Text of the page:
I want to thank you for the wide ranging discussions we have been having on women and Orthodoxy. It is good to know two people can passionately disagree and yet retain respect for one another, at least as long as one of them is imaginary.
I was thinking about the argument you made about women taking on optional time bound mitzvot. You suggested it was inappropriate for women who were not yet fully proficient in all the mitzvot they were obligated in. It would be better for their spiritual lives to strengthen their Shabbat observance or take on extra chumrot in kashrut.
I wondered about how this would apply to my own life. I did a chesbon hanefesh to see where my practice was deficient. Presently, I do not daven mincha b'tzibur very often on weekdays, and if I totaled up all my tzedakah it might not reach the required minimum for tzedakah plus ma'aser. So I considered what optional practices I should give up until I corrected these flaws.
Some renunciations would have benefits that fall directly to the bottom line, as it were. By giving up chalav yisrael, pat yisrael, yoshon, and chassidishe and beit yossef glatt shechita I can take my monetary savings and reallocate them to tzedakah. I can't take the time savings from the reduced travel and apply them against mincha, but there is still a clear benefit to renouncing these practices.
I'm less sure of the benefits of smaller practices. For example, it is my custom to read the '6 remembrances' after shacharit. Following the general rule, since this is in no way obligatory I should drop it, even though I don't see it helping me correct my deficiencies. Similarly dropping my custom to leave my tallit in shul until motzei Shabbat seems to have no real benefit. What about peripheral examples of Talmud Torah, such as mussar, kabala or physics? Should I forgo those as well?
It seems to me a better rule is to drop those optional practices that interfere in keeping required ones, although even then I would say that if dropping them doesn't actually result in improved performance of the required mitzvot the situation should be re-evaluated. After all, the performance of an optional mitzvah is still a mitzvah.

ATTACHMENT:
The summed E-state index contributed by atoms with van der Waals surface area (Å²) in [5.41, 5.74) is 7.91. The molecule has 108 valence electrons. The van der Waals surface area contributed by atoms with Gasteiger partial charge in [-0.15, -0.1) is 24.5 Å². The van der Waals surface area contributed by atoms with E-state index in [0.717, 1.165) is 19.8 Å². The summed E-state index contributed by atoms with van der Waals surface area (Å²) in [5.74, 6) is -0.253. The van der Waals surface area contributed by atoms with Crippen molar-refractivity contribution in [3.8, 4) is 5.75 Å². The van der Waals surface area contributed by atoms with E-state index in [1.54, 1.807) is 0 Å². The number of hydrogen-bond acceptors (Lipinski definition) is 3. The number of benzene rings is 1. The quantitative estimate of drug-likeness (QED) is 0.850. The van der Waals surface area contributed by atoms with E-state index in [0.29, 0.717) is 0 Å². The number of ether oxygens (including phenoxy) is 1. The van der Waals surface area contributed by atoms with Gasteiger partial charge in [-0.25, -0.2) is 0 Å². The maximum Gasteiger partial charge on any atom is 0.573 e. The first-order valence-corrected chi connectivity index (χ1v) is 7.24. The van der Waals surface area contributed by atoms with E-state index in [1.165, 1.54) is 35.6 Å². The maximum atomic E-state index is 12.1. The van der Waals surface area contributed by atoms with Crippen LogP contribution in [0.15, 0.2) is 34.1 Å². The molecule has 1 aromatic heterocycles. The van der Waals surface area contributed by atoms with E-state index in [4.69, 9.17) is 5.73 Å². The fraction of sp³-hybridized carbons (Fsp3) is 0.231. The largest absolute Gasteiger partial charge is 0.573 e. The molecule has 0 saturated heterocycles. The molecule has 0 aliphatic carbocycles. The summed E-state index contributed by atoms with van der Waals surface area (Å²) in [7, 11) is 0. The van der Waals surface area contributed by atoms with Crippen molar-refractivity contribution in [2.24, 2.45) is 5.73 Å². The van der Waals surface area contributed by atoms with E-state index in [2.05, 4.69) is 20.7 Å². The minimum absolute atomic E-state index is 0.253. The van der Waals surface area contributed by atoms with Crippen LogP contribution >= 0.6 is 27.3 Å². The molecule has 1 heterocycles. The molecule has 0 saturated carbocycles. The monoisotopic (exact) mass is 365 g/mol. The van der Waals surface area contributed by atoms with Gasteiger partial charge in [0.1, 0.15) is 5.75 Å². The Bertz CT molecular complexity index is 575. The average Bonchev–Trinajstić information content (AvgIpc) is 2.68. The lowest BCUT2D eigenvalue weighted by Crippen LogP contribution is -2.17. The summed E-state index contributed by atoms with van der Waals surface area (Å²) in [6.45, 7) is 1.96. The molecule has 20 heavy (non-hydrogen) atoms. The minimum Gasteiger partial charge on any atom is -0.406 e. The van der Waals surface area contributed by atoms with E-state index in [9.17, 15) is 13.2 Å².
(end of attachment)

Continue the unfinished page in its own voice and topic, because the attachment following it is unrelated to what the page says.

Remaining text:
Another interesting point you made was that halacha appears to designate separate roles for men and women. You suggested that by systematically searching out the leniencies available people were giving the impression that they disagreed with the underlying assumption of the halacha. You suggested such people might be 'naval b'reshut haTorah' - immoral within the bounds of the Torah.
Once again, I applied the test of applying the general principle to my own life. What things would give the appearance of defying an underlying principle of halacha while simultaneously remaining within its bounds?
One obvious thing (that my wife suggested) was the consumption of kosher l'pesach foodstuffs such as pizza, tacos, cakes, and so forth. While they may use potato starch or other acceptable chametz substitutes, they subvert the goal of having the lack of chametz for this one week impact our lives. Another example is the heter iska. While once again the legal device is perfectly sound, the fact remains we are subverting the Torah's desire for us not to give nor receive interest, despite the fact that legally the money we receive is nothing of the sort. A third, extreme example is the use of community eruvin. Admittedly Chazal legislated both the prohibition on carrying in a carmelit and the exemption to that prohibition, but it seems clear that our implementation of the laws today basically allow us to almost completely ignore the prohibition on carrying.
I'd be interested in feedback from you or other interested observers.